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Saturday, June 22, 2024

Campus in need of eating disorder support

While reading Melissa Grau's article, it was quite clear to me that she has never sought treatment from University Health Services for an eating disorder. Anyone who has actually taken the courageous step of seeking help, would certainly not be praising UHS for their ""outstanding caregiving and counselling."" One would hope that the most fatal mental illness would receive such a response; however, that is not the case at UHS.

If you enter UHS counselling services meeting the criteria for anorexia, bulimia, or eating disorder not otherwise specified, they will very kindly show you the door letting you know that they do not treat eating disorders while giving you a list of therapists in the area that do. For someone who is unsure about treatment, that is typically the end of the road. Seeking help for an eating disorder is a terrifying experience, and having a door shut in your face provides little motivation to take that step again.

Only one-third of anorexia sufferers and six percent of bulimia sufferers receive help. The statistics for Ed-NOS are not even known because often sufferers do not seek help believing they are not ""sick enough"" or ""thin enough"" to have an eating disorder. Furthermore, those who are living with binge eating disorder are the least likely to seek treatment due to the shame associated with it. Eating disorders come in all shapes and sizes, and it is time people realize that.

Now, back to that lovely list that UHS supplies. If you are one of the lucky few whose insurance company will actually cover someone on that list, you better be very self-motivated in your recovery because you will have to make time to schedule appointments and travel off campus for them. This is extremely draining for a student taking a full load of courses, participating in extracurriculars and possibly working; thus, it is just another reason to stop bothering with the search for treatment. For the seldom few who persevere, recovery is still a long and bumpy path. I have yet to meet someone who has always been one hundred percent certain about recovery.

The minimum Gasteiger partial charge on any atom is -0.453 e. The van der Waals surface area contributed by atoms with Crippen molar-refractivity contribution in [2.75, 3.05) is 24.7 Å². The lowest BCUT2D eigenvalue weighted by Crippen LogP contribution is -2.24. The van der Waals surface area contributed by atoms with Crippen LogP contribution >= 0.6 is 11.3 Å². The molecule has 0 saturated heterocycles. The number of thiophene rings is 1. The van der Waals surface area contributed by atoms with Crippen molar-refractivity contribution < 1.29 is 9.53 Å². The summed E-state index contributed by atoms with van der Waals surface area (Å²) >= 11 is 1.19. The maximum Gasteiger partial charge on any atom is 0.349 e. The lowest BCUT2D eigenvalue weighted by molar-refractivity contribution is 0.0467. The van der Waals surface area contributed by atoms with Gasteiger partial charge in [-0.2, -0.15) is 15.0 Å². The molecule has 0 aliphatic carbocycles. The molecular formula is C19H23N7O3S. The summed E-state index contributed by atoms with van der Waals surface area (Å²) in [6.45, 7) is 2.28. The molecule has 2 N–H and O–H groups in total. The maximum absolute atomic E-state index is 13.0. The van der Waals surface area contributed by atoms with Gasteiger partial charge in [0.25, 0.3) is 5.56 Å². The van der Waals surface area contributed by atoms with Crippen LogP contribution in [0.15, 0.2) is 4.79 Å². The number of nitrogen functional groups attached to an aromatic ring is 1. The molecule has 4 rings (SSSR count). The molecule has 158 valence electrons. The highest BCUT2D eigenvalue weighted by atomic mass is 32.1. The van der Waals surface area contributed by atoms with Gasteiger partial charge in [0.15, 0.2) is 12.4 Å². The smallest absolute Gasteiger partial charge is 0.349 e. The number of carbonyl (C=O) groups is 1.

Most people do not realize that eating disorders are essentially an addiction, just like alcoholism. The temptation to give up and fall back into eating disorder behaviors seems to be always present, especially when first seeking treatment. Those beginning recovery need a great deal of support. Family and friends may or may not be a wonderful support; regardless, it can be very difficult for them to understand unless they have experienced it. In our society, comments about weight and food are so common that even people with the best intentions can do or say something very harmful to a person in recovery. Support needs to come from a person knowledgeable about eating disorders.

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Coming to UW-Madison, I thought there was sure to be some support groups available. After contacting someone associated with UHS Healthy Eating Services, I was very shocked and upset to learn that there was absolutely nothing on campus for eating disorder support. I am still confused about why a Healthy Eating Services exists if they do not provide help to those who need it most. I was even more shocked to find out that there was practically nothing in the whole city of Madison. In a place with groups for nearly anything and everything, I could find nothing to provide the support I wanted and needed. With four out of ten Americans suffering or knowing someone who suffers from an eating disorder, I find it difficult to believe that on a campus of over forty thousand I am the only one in need of this support.

I have been blessed to find a few others determined in their recovery, and we have built our own support group. Our weekly group meeting is one of the highlights of my week. Living with an eating disorder is very lonely, and for the longest time I felt ashamed. It is so comforting to finally be surrounded by people who relate to what I am feeling. In group, I do not have to hide anything or fear that I will be judged. I do not ever have to worry that my support group will shut a door in my face and say, ""sorry, we won't help you,"" like UHS has done to so many suffering with eating disorders. We are fed up (yes, pun intended) with this type of response to our outreach for help. A change needs to happen now before someone loses his or her life to an eating disorder.

—Emily Sutter



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